- Soil can help to prohibit the presence of Ragwort
- T.F.J. van de Voorde, W.H. van der Putten & T.M. Bezemer
Ragwort (Jacobaea vulgaris) is a species, that can reach high abundances in ex-arable fields that are used for nature restoration in The Netherlands. The plant is also poisonous for cattle and horses, so Ragwort causes a lot of attention to the control of this species. In a series of ten former arable fields that differ in time since abandonment of agricultural practices we show that the abundance of Ragwort increases, reaching peak abundance after approximately five years, but thereafter quickly declines. In a greenhouse study ragwort performance was strongly reduced in soil that was conditioned before by Ragwort. Also in soil that was conditioned by plant species that co-occur with Ragwort in the old-fields the presence of Ragwort was reduced. Here we suggest to use this negative soil effect in the control of Ragwort.
- Ungulate-vehicle collisions in a forested landscape: the Veluwe
- G.W.T.A. Groot Bruinderink, D.R. Lammertsma & G.J. Spek
The Veluwe is a 90.000 ha forested area in the central parts of The Netherlands. The area is inhabited by increasing numbers of wild ungulates as for example wild boar, red deer and roe deer. As a consequence the number of ungulate-vehicle collisions grew over the past 20 years. We studied the effects of human, animal and environmental characteristics on these collisions. We concluded their number was affected by ungulate density and daily and seasonal patterns in their activity. We found a positive effect of traffic volume and the presence of forest near roads and a negative effect of the width of a road and the availability of mast, an important food resource for all ungulates, in particular for the wild boar. We found no effect of daily, weekly or monthly hunting pressure. High densities of wild ungulates are the outcome of traditional management. A study is therefore recommended of census data and culling statistics over the past 20 years in order to find the effects on ungulate numbers and movements.
- Response of freshwater snail to ditch management
- H.H. van Kleef
The Netherlands are covered with many kilometres of ditches, habitat for many species of plants and aquatic invertebrates. Their main purpose is transport of water and therefore they are kept free of abundant macrophyte growths. Removal of these macrophytes is performed in a way that invertebrate populations are preserved, despite a high mortality of individuals. However, high mortality may in theory induce changes in the expression of life history traits. Therefore a pilot study was performed to assess the response of two model species of freshwater snails (Lymnea stagnalis and Planorbarius corneus) to ditch maintenance. Managed ditches were cleared of macrophytes on a yearly basis, and in unmanaged ditches no such intensive recurring measures were taken.
In managed ditches L. stagnalis produced more eggs and consequently were heavier than in unmanaged water bodies. They also appear to have a higher growth rate and lower expected lifespan in managed ditches. Energy for increased growth and reproduction appears to come from behavioural responses. They became faster active after being disturbed and tended to spend more time crawling and feeding. P. corneus did not show a similar response in reproduction or weight, probably due to a different life cycle timing. However they showed similar responses in activity.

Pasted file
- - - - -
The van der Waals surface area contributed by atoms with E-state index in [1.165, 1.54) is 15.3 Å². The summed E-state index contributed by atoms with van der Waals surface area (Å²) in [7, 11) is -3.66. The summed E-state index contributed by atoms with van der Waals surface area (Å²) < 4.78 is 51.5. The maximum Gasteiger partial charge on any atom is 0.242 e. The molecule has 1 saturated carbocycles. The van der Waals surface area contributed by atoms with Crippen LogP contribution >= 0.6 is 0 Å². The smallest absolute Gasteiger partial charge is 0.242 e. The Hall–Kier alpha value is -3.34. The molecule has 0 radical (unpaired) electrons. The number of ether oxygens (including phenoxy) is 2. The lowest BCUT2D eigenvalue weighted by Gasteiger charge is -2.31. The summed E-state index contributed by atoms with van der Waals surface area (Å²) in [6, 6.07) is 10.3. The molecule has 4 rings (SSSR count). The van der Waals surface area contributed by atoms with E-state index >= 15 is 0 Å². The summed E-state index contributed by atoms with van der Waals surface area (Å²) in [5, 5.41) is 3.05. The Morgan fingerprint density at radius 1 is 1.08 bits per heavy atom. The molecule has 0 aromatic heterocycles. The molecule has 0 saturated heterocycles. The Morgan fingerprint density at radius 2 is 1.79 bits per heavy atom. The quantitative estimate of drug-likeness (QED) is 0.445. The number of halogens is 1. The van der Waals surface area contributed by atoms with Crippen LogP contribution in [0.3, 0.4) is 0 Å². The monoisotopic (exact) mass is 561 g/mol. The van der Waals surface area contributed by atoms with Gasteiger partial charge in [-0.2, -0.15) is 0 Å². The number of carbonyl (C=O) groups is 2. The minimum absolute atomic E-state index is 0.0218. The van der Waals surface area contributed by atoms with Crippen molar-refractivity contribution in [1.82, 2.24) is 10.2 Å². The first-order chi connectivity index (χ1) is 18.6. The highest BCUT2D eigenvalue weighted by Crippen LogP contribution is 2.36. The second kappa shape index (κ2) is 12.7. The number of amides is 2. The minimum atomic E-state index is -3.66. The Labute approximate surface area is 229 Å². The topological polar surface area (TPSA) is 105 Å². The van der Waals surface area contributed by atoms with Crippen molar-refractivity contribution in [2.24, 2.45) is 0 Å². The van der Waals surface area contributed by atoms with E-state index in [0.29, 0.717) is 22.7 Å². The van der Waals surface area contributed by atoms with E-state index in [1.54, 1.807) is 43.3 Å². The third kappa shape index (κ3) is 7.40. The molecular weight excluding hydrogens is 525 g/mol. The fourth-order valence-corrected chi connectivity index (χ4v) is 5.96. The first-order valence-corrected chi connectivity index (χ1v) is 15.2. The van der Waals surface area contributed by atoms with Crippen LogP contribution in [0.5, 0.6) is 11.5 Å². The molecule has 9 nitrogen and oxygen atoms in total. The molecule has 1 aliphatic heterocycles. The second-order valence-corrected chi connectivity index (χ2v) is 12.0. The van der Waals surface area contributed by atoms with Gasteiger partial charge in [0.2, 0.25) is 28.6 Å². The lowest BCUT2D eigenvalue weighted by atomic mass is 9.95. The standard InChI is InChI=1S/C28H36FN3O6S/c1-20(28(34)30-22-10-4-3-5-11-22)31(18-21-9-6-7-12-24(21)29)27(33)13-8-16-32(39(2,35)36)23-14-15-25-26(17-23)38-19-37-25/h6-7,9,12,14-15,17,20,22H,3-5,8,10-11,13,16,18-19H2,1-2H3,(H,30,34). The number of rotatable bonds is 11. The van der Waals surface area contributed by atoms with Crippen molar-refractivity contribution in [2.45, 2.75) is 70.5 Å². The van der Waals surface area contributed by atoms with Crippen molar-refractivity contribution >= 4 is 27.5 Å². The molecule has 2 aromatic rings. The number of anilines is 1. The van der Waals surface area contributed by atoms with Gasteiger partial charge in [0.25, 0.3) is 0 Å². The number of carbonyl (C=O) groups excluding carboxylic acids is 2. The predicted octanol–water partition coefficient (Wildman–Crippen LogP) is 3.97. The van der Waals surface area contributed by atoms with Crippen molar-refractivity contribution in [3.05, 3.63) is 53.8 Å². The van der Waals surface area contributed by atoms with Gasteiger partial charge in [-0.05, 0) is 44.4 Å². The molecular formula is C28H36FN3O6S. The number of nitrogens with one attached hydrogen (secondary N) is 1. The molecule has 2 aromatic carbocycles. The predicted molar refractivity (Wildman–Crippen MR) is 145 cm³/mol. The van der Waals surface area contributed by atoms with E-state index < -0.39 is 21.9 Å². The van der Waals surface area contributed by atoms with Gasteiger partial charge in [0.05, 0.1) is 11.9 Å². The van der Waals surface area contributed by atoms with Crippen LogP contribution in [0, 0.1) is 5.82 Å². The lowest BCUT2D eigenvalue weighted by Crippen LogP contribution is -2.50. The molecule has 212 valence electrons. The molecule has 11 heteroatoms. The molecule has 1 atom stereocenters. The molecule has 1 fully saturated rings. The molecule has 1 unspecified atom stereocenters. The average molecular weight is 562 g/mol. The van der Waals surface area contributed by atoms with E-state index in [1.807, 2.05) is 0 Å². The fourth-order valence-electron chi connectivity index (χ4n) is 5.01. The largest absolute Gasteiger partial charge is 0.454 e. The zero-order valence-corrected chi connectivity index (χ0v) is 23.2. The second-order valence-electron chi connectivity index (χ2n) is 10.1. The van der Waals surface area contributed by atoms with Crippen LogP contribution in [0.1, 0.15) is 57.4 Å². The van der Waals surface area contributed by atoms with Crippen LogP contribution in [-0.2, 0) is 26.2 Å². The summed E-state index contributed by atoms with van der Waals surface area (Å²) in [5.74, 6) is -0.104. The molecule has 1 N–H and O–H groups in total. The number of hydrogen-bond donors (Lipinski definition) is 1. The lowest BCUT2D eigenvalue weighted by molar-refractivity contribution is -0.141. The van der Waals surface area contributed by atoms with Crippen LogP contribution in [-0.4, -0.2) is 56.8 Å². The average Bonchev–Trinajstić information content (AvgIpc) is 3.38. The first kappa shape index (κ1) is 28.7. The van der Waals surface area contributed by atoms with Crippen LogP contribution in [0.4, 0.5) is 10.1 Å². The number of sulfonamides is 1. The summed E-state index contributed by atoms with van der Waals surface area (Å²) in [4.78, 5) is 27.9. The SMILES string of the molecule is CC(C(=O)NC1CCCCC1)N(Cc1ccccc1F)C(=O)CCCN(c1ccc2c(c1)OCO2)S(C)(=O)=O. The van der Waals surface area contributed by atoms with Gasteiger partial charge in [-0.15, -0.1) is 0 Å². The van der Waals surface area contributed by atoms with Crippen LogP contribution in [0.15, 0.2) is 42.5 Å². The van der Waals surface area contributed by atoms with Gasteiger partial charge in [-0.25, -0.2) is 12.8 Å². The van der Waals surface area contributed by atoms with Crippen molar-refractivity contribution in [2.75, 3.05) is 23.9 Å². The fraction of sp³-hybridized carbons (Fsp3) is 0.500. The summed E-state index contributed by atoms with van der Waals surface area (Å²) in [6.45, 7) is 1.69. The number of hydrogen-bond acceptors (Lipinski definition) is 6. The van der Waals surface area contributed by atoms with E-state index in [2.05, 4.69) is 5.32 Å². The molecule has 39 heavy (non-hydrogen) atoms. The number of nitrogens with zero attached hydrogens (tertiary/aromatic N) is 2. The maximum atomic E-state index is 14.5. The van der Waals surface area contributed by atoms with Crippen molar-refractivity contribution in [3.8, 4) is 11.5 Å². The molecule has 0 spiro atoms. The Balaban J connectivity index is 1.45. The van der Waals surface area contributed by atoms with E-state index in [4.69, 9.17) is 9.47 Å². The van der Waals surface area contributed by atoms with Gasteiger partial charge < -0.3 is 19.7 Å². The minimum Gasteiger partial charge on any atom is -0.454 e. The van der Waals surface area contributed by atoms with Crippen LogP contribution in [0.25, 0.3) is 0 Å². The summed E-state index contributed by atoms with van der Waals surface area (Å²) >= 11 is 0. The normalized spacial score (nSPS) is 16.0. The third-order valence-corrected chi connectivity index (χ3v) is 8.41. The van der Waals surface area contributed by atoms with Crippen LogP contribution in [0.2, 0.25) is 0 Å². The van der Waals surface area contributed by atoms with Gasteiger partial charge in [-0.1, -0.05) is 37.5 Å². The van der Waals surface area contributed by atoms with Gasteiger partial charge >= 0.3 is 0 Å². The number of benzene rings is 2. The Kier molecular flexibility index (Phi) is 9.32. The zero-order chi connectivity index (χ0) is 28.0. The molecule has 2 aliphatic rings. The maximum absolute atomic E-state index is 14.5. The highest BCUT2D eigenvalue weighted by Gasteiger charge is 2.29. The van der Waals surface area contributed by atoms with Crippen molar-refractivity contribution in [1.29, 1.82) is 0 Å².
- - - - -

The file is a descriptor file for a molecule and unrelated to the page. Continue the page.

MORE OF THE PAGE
The observed adaptive responses may be genetically or phenotypically in nature. At present it is not yet possible to distinguish between these two. If the observed changes are genetically in nature they may have profound consequences for the future of influenced populations in managed ditches. These populations will become less suitable as sources for colonising new and more natural waters, because the populations become increasingly adapted to the unnatural conditions of managed ditches. Therefore, solely maintaining populations may prove not to be enough and care should be taken to preserve genotypes that are adapted to natural conditions.
- Nitrogen retention by soil biota to combat impacts of soil acidification on understory cover in forests
- R.H. Kemmers
Upon acidification by atmospheric deposition many forests show a monotonous understory cover dominated by grasses and shrubs outcompeting rare and vulnerable Red List species. Frequently applied measures like liming and top soil removal, to restore a more diverse species composition appeared not effective. We supposed that also soil fauna has been affected by acidification processes and that this might cause disturbed nitrogen cycling in forest soils, favouring a raised nitrogen availability for primary production. Over a wide range of primary sites we selected in triplo acidified and unaffected forest soils based on species composition. In the upper soil we determined pH-KCl, N-total and organic matter content, nitrogen pools in soil biota, carbon and nitrogen mineralization rates, and nitrogen flows. We derived regression models to predict N-mineralization and –immobilization fluxes from soil chemical characteristics and N-pools in soil biota. It appeared that acidification is likely to cause a decreased activity of bacteria, protozoa and earthworms, but an enhanced biomass of fungi, nematodes and enchytraeids. At the same time the soils internal nitrogen balance shifted from nitrogen retention through the bacteria-protozoa-earthworm channel of the soils food web towards N-mineralization through the fungi-(mites)-nematodes-enchytraeids channel. Consequently nitrogen retention by soil fauna is turning into an increased net nitrogen mineralization in favour of primary production and a predominance of competitive species in the understory cover. Restoration measures should focus on an increased nitrogen retention and immobilization by reactivating soil fauna.